Do you ever feel like the need to be perfect is a never ending cycle that entraps you endlessly?
Perfectionism is an endless cycle that is very covert. Your mind and behaviors continuously reassure you that you need to be perfect. Behaviors may look like this: Have you ever written an email and read it more than 2 times to see if it is correct? Do you replay a conversation you had with someone over and over to think if you said everything correctly? Have you cleaned your home and do not know when to stop before someone comes over? When someone praises you for how you look, what a great job you did or how your home looks it can feel so rewarding. Those rewards release brain chemicals and perfectionism can be addictive without your awareness.
This need to be or have things perfect comes at a cost to your physical body, spirituality and mental health.
One of my favorite therapy assignments to help clients with perfectionism is to have them write out all the things and areas in their life that need to be perfect. Appearance, work, house, parenting, organizing, thoughts, grades, etc.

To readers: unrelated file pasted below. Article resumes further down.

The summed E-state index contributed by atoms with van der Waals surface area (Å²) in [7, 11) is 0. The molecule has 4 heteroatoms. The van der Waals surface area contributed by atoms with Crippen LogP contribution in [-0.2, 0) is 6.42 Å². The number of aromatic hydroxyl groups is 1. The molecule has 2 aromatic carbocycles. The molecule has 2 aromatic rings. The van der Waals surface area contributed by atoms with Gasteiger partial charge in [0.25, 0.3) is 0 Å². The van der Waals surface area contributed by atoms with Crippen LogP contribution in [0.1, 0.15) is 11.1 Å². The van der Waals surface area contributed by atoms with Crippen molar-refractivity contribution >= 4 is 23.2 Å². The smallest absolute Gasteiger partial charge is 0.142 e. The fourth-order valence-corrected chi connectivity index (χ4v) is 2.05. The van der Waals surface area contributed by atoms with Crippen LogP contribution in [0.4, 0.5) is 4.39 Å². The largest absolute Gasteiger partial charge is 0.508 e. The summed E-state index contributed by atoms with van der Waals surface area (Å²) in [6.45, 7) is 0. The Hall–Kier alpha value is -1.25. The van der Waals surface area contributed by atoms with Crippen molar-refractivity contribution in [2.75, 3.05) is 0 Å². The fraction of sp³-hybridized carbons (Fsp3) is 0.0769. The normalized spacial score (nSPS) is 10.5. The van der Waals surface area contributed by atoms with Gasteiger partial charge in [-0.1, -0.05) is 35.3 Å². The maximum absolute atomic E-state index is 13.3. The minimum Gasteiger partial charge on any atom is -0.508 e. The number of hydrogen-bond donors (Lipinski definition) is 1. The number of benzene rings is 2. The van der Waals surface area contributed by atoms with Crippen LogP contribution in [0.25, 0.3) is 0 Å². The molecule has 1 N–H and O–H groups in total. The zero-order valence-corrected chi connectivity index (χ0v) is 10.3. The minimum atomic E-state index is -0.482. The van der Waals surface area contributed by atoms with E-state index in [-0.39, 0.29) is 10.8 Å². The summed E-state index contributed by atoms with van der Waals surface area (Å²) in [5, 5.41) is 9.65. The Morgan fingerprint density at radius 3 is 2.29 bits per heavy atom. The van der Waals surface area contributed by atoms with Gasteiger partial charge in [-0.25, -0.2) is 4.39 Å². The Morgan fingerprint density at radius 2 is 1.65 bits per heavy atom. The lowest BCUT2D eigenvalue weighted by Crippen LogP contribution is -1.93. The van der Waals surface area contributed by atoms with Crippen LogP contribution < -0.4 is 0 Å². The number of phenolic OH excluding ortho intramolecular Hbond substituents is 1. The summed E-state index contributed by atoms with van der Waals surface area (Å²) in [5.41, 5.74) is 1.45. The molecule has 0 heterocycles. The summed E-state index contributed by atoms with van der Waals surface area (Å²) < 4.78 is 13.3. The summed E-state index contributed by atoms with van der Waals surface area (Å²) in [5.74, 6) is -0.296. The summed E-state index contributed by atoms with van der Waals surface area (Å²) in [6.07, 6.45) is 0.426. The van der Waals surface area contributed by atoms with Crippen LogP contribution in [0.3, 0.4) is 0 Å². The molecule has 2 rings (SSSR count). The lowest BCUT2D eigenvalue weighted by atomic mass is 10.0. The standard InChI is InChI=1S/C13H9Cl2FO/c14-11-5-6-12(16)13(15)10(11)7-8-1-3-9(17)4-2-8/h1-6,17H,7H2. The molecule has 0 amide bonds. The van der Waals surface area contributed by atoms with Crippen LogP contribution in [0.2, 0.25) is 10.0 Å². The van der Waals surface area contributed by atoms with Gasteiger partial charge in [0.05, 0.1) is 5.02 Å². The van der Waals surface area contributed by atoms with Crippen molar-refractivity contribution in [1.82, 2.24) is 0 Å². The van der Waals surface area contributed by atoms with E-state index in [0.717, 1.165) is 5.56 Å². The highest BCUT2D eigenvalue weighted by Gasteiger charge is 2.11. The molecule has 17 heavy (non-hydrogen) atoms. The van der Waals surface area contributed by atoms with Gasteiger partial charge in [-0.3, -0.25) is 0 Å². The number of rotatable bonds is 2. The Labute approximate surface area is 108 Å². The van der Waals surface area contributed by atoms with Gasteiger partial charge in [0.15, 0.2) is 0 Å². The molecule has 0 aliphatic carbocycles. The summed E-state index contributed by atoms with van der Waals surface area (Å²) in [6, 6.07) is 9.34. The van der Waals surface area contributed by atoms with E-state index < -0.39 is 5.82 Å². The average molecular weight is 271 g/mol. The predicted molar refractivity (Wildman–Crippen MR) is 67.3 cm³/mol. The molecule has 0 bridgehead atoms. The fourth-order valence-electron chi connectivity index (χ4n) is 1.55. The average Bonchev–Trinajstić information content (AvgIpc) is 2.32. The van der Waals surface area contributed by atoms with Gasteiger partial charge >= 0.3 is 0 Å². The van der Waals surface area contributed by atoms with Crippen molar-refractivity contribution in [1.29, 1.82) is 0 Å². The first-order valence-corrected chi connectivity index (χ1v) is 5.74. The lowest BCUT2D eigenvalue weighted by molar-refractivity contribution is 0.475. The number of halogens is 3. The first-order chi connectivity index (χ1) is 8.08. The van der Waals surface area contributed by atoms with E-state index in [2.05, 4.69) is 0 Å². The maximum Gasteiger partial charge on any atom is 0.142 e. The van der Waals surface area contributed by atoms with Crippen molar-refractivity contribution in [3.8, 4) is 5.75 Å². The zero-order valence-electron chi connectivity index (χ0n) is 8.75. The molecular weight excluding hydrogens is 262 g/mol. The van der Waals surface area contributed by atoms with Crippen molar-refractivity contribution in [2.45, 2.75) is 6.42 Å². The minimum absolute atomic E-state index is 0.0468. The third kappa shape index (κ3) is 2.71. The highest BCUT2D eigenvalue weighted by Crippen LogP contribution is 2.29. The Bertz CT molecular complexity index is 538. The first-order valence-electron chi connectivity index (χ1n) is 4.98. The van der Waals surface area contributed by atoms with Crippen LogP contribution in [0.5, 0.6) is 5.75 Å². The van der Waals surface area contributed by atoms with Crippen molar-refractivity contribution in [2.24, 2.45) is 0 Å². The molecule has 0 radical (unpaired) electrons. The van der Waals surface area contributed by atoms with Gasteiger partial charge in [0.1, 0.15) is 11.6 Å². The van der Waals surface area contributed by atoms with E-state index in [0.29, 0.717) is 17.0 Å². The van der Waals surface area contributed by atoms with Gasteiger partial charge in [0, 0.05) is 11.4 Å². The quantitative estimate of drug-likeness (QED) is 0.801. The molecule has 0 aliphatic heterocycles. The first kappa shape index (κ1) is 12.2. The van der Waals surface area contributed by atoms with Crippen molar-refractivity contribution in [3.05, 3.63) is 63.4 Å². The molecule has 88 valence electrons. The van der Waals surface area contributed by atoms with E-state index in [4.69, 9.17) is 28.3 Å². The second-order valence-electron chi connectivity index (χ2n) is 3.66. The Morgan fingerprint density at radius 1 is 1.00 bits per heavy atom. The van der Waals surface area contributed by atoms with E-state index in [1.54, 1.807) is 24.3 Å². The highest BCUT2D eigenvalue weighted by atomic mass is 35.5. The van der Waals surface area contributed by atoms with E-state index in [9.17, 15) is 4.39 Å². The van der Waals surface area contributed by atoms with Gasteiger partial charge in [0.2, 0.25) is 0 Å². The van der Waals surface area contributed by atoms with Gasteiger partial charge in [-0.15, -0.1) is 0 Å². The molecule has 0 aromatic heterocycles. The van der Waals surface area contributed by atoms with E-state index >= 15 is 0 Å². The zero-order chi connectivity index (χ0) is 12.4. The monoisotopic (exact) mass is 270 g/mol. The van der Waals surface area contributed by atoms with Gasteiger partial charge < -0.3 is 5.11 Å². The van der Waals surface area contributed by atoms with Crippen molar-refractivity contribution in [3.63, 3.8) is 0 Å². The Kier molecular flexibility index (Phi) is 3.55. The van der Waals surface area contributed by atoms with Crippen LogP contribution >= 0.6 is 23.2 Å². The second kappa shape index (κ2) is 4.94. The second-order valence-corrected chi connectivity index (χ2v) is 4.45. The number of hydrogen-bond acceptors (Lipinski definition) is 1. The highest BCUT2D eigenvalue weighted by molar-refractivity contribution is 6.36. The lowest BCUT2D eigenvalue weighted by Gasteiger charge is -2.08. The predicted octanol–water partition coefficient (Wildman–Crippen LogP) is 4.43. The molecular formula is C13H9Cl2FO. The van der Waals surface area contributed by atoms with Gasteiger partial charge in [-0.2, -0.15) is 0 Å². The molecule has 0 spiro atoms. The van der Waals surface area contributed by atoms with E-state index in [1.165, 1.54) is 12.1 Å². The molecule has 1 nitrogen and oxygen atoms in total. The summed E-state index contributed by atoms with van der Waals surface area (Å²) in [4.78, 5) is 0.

Perfectionism is also known as the overcompensation for shame. Shame can also be covert in our language and behaviors. Often I guide clients working to overcome perfectionism to reframe their most common words of “I should” to “I could.” When you hear yourself say the word “should” it indicates you are trying to be perfect to compensate for not feeling good enough. For example, a man could not feel good enough as a husband, because he thinks “I should have remembered what she asked me to do before work this morning”.
Books I recommend to clients to work on perfectionism and shame are by Brene Brown and Melodie Beatty. They both provide ways to let go and focus on self-love and self-acceptance.
There are ways to work on overcoming perfectionism such as learning self-compassion, addressing shame, changing your own high standards and embracing hot to play and have fun in life.